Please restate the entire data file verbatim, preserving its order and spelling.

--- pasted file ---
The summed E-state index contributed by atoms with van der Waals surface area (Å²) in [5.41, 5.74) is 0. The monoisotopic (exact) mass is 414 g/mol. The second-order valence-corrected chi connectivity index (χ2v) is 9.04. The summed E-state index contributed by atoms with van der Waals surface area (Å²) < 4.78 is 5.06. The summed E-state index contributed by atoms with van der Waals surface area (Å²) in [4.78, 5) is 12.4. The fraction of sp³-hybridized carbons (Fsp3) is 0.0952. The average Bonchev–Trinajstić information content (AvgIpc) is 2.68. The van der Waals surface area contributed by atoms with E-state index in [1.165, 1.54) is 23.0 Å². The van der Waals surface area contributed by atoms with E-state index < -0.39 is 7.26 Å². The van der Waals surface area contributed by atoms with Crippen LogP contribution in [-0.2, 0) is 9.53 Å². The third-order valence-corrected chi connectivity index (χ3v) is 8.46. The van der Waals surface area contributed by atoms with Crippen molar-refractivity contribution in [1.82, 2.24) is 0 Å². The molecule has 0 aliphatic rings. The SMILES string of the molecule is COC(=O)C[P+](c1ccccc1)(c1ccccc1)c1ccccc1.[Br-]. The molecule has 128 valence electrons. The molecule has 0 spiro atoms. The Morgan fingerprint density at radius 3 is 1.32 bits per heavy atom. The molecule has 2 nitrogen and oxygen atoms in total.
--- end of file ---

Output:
The summed E-state index contributed by atoms with van der Waals surface area (Å²) in [5.41, 5.74) is 0. The monoisotopic (exact) mass is 414 g/mol. The second-order valence-corrected chi connectivity index (χ2v) is 9.04. The summed E-state index contributed by atoms with van der Waals surface area (Å²) < 4.78 is 5.06. The summed E-state index contributed by atoms with van der Waals surface area (Å²) in [4.78, 5) is 12.4. The fraction of sp³-hybridized carbons (Fsp3) is 0.0952. The average Bonchev–Trinajstić information content (AvgIpc) is 2.68. The van der Waals surface area contributed by atoms with E-state index in [1.165, 1.54) is 23.0 Å². The van der Waals surface area contributed by atoms with E-state index < -0.39 is 7.26 Å². The van der Waals surface area contributed by atoms with Crippen LogP contribution in [-0.2, 0) is 9.53 Å². The third-order valence-corrected chi connectivity index (χ3v) is 8.46. The van der Waals surface area contributed by atoms with Crippen molar-refractivity contribution in [1.82, 2.24) is 0 Å². The molecule has 0 aliphatic rings. The SMILES string of the molecule is COC(=O)C[P+](c1ccccc1)(c1ccccc1)c1ccccc1.[Br-]. The molecule has 128 valence electrons. The molecule has 0 spiro atoms. The Morgan fingerprint density at radius 3 is 1.32 bits per heavy atom. The molecule has 2 nitrogen and oxygen atoms in total.